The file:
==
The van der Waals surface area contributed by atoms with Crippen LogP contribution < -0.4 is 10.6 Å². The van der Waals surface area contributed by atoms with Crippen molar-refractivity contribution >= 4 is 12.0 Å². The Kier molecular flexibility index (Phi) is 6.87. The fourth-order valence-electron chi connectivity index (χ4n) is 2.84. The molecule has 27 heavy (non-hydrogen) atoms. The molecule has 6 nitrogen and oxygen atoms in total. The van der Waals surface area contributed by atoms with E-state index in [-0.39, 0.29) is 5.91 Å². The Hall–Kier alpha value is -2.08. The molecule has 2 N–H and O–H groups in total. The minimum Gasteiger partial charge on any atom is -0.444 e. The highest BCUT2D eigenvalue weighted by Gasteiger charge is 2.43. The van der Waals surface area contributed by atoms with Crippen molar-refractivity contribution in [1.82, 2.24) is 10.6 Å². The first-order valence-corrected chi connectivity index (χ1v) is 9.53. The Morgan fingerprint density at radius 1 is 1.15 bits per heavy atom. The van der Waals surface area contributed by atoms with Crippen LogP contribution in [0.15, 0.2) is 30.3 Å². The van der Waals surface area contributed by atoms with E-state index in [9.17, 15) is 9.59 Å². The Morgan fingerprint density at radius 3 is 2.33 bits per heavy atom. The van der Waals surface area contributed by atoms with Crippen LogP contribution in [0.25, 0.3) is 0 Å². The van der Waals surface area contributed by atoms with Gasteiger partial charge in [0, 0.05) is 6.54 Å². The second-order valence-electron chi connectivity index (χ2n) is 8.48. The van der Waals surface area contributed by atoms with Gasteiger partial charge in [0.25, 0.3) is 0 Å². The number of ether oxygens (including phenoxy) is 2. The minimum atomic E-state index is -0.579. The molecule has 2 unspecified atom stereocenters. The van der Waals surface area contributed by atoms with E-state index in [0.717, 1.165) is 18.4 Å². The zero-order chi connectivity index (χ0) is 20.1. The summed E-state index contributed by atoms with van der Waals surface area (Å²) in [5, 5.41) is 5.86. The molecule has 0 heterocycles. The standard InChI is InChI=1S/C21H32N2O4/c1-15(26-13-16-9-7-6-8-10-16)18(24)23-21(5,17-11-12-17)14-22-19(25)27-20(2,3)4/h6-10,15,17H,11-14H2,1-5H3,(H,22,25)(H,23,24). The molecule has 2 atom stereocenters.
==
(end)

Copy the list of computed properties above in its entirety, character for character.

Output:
The van der Waals surface area contributed by atoms with Crippen LogP contribution < -0.4 is 10.6 Å². The van der Waals surface area contributed by atoms with Crippen molar-refractivity contribution >= 4 is 12.0 Å². The Kier molecular flexibility index (Phi) is 6.87. The fourth-order valence-electron chi connectivity index (χ4n) is 2.84. The molecule has 27 heavy (non-hydrogen) atoms. The molecule has 6 nitrogen and oxygen atoms in total. The van der Waals surface area contributed by atoms with E-state index in [-0.39, 0.29) is 5.91 Å². The Hall–Kier alpha value is -2.08. The molecule has 2 N–H and O–H groups in total. The minimum Gasteiger partial charge on any atom is -0.444 e. The highest BCUT2D eigenvalue weighted by Gasteiger charge is 2.43. The van der Waals surface area contributed by atoms with Crippen molar-refractivity contribution in [1.82, 2.24) is 10.6 Å². The first-order valence-corrected chi connectivity index (χ1v) is 9.53. The Morgan fingerprint density at radius 1 is 1.15 bits per heavy atom. The van der Waals surface area contributed by atoms with Crippen LogP contribution in [0.15, 0.2) is 30.3 Å². The van der Waals surface area contributed by atoms with E-state index in [9.17, 15) is 9.59 Å². The Morgan fingerprint density at radius 3 is 2.33 bits per heavy atom. The van der Waals surface area contributed by atoms with Crippen LogP contribution in [0.25, 0.3) is 0 Å². The van der Waals surface area contributed by atoms with Gasteiger partial charge in [0, 0.05) is 6.54 Å². The second-order valence-electron chi connectivity index (χ2n) is 8.48. The van der Waals surface area contributed by atoms with Gasteiger partial charge in [0.25, 0.3) is 0 Å². The number of ether oxygens (including phenoxy) is 2. The minimum atomic E-state index is -0.579. The molecule has 2 unspecified atom stereocenters. The van der Waals surface area contributed by atoms with E-state index in [0.717, 1.165) is 18.4 Å². The zero-order chi connectivity index (χ0) is 20.1. The summed E-state index contributed by atoms with van der Waals surface area (Å²) in [5, 5.41) is 5.86. The molecule has 0 heterocycles. The standard InChI is InChI=1S/C21H32N2O4/c1-15(26-13-16-9-7-6-8-10-16)18(24)23-21(5,17-11-12-17)14-22-19(25)27-20(2,3)4/h6-10,15,17H,11-14H2,1-5H3,(H,22,25)(H,23,24). The molecule has 2 atom stereocenters.